Metal fans can be a finicky bunch. Metalcore is often decried by anyone who feels that the style has no business being associated with heavy metal. Those fans sometimes go so far as to take offense to said metalcore bands being classified as "metal" in any fashion. I understand this viewpoint, though I disagree with it in most cases. I think "metal", as an over-arching genre, is far more vast and diverse than some folks would like to admit or recognize. Sarea is a good example of a band that skirts that line and makes a case for something that stays within those boundaries while pushing at them pretty forcefully.
If I had to make a comparison, I'd say Killswitch Engage is a good comparison, but then that doesn't do this band's sound justice. The most melodic of KSE songs is where we find the closest match to what Sarea is doing, but their sound is more expansive than what that description would lead one to believe. I also hesitate to compare them to Five Finger Death Punch, mostly due to the combination of clean and screamed/growled vocals, and the tendency of the material to sound heavy while giving off a modern hard rock vibe. Think of post-metalcore stuff that rides the line between modern hard rock and semi-progressive modern metal. Add a healthy dose of keyboards and vocals that vacillate between a more rock-oriented style of singing, and a layered vocal that combines a deep, relatively throaty growl and a higher-pitched hardcore/metalcore styled yell/growl, and you get something that begins to defy genre tags just enough to be annoying. This combination of elements generally serves Sarea well.
Right away, it's obvious that the album owes a great debt to modern hard rock, because many of the melodic touchstones take cues from other bands who have taken the metalcore and/or modern screamo sound and moved in a more rock direction, and the keyboards just exemplify that shift. There are still spots where the faster tempos and riffing cling to the heavier side of the metalcore coin, however, and the addition of a few well-constructed guitar solos and the lack of traditional breakdowns make it hard to label this metalcore. Instead, it falls somewhere between a modern, melodic hard rock, and a modern, melodic metal sound with extreme metal elements. If I can be cheesy for a moment, can I call this "rockcore"? That would best describe the sound in a single term. That's not to say that there isn't plenty of metal moments present, because there are. In particular, "The Catch 22" has a nice dual-guitar lick and some heavy riffing alongside a speedy tempo, a fast drum rhythm, and mostly shouted/growled vocals, and a real nice solo half-way through.
Guitars have a nice tone to them - not too heavy to take away from the rock influences, but heavy enough that when the riffs are hanging out on the lower string and in the lower chords, there's plenty of bite to them. The guitar solos sound good as well, with enough grit to them so they sound more metal than hard rock. Overall, Johan Alexsson and Alex Dzaic do a good job on the album. Bass is handled by Johan Larsson, and is solid throughout, though I didn't recognize anything overly complex coming from his neck of the woods. Still, he provides the necessary thump and bump in the mix. Drumming by "Charlie D" is good, alternating nicely between simple rhythms and fast-paced, more metal-oriented playing. He certainly has a handle on rolls, because he uses them quite a bit throughout the album. Special mention should be made of the keyboard work by Martin Persson, because he shines quite a bit throughout the album. The additional atmosphere he provides gives the album much more personality than it would have without his presence here.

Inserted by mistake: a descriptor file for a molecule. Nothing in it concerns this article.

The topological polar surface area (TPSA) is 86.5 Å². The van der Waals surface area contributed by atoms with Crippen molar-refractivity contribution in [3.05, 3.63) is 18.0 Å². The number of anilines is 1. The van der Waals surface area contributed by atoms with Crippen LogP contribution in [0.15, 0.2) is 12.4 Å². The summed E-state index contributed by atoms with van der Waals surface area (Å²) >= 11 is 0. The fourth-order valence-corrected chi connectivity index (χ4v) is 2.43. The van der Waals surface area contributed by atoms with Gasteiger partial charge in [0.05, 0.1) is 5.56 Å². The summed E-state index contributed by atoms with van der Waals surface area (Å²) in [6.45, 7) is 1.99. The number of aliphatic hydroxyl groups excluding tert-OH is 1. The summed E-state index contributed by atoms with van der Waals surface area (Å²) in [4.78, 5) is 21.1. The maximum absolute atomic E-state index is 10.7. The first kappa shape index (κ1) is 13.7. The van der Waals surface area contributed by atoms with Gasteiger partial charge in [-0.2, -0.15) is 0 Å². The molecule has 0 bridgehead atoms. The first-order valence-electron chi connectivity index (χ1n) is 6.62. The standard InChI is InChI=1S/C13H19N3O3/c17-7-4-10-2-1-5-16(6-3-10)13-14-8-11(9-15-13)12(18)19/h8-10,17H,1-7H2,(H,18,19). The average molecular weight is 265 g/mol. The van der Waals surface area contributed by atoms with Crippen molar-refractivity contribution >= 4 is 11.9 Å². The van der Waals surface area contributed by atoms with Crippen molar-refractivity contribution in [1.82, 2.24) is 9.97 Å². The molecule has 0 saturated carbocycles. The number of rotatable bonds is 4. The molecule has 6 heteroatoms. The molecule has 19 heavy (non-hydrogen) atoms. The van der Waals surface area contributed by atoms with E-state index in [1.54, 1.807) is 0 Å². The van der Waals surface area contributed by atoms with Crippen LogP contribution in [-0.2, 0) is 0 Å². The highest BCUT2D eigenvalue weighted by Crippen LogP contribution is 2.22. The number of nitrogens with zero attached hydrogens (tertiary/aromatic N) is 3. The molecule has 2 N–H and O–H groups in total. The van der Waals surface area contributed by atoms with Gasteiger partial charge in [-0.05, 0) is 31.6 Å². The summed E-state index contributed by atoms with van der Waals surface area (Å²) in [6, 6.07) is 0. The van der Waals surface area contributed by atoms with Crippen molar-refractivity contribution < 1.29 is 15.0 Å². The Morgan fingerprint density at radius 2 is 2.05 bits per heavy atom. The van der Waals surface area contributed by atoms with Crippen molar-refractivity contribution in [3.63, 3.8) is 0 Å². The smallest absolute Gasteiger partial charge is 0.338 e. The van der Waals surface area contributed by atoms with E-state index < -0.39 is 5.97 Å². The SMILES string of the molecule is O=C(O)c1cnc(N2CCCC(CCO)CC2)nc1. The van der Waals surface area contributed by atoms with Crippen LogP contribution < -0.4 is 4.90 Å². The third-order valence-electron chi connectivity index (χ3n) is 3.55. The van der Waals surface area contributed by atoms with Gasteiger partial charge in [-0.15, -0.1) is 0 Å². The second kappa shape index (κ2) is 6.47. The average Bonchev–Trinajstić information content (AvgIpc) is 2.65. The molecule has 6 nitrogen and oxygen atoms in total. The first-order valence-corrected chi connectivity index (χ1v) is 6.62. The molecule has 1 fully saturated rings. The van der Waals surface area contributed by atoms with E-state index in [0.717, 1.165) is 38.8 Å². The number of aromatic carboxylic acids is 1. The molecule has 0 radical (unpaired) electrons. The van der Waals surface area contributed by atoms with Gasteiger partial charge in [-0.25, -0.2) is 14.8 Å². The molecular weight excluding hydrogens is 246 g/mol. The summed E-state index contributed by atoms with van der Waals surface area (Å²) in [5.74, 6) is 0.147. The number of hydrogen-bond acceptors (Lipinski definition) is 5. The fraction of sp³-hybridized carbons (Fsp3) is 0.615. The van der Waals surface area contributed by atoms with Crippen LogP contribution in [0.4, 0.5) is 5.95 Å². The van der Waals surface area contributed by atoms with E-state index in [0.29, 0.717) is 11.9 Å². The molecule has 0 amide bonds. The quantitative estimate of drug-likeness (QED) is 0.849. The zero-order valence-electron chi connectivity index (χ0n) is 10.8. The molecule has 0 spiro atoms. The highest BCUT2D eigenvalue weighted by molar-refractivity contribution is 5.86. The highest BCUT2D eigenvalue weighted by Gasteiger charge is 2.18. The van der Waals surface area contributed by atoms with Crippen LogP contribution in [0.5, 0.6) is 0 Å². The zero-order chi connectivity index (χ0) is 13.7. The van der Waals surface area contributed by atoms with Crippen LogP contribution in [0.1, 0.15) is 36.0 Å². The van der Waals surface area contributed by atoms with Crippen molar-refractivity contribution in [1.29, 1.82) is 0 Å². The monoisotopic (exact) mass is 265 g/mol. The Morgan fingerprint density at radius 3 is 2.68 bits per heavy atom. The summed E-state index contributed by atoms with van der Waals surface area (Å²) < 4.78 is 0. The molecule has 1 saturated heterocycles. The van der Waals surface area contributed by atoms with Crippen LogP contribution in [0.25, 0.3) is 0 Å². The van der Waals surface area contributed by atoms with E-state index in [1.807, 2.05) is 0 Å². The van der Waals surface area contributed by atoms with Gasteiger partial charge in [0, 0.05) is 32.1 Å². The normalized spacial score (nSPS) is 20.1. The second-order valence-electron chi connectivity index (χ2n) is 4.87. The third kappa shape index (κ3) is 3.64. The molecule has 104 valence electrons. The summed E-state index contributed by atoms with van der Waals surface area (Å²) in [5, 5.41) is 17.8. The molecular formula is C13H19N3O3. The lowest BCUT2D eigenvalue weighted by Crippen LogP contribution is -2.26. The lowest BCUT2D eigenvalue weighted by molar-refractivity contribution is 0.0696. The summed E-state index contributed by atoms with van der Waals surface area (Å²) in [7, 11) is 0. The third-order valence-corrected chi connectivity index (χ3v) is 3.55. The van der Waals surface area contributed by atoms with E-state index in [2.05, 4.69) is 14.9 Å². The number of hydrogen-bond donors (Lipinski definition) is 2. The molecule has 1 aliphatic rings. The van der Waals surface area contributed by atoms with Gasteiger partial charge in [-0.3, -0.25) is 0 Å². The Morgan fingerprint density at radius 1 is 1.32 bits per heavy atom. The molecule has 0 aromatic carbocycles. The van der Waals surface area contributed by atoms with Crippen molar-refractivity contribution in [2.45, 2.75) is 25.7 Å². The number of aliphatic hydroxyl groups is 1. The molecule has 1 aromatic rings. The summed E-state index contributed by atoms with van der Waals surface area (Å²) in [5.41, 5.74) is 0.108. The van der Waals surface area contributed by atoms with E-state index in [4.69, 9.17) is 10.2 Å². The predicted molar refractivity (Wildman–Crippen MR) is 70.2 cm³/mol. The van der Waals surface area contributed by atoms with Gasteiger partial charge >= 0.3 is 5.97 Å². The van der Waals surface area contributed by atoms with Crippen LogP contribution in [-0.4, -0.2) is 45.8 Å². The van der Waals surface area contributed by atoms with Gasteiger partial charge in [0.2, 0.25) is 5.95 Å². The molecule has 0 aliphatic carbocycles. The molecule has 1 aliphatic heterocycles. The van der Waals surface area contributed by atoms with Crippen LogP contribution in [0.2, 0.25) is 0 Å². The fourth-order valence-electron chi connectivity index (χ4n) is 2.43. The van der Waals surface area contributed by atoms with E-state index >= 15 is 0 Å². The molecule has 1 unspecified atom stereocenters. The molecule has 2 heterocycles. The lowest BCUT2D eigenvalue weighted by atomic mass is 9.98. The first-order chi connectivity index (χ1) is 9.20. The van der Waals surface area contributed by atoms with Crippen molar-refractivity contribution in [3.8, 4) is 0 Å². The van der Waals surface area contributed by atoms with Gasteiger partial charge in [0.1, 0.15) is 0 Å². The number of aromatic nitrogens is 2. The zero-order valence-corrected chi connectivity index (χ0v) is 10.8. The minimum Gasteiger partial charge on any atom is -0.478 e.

Vocals are handled by Chris Forsberg, and seeing as he handles both the singing and screaming, he does a pretty good job switching between the two styles. His singing voice appears to have improved between "Alive" and this new release, and while his ability to scream and growl is by no means top-tier, he does a good job expressing the energy of the material. I'd put him on par with someone like Howard Jones, though perhaps he has a bit more range (if you want to call it that) with regards to his screaming, in part because he can get slightly guttural at times, and has an element of that "sing-scream" at times, too. His singing is competent, and improved over the previous release, though he lacks the power and emotion of someone like Howard Jones in the clean vocal category. Still, he does a good job overall.
I have to be honest about two things. First, my initial reaction to This Is Not Goodbye was very mild. It sounded good on the surface, but I wasn't sure if I was going to like it long-term. Second, Metalcore as a style has become very watered down, and many bands trying to move past the style either sound utterly wimpy, or they become bad imitators of either the deathcore scene, or the Gothencore style. I wondered whether or not Sarea could weather that downturn in the credibility of their chosen sound/style. Upon repeated listens, Sarea surprised me with some level of range, a sound that wasn't too devoid of heaviness so that it still piqued my interest, and a good enough range of songs that I feel like the band has a real future with what they're doing. Doolittle Group has an interesting road ahead with this signing, because it departs significantly with what they've done thus far. I hope they can do well by the band and get them marketed properly so they can have some impact, because I think they have a solid thing going. Recommended for the melodic metalcore and post-metalcore fan-base.
Here's the official video for Sarea's song "Downfall".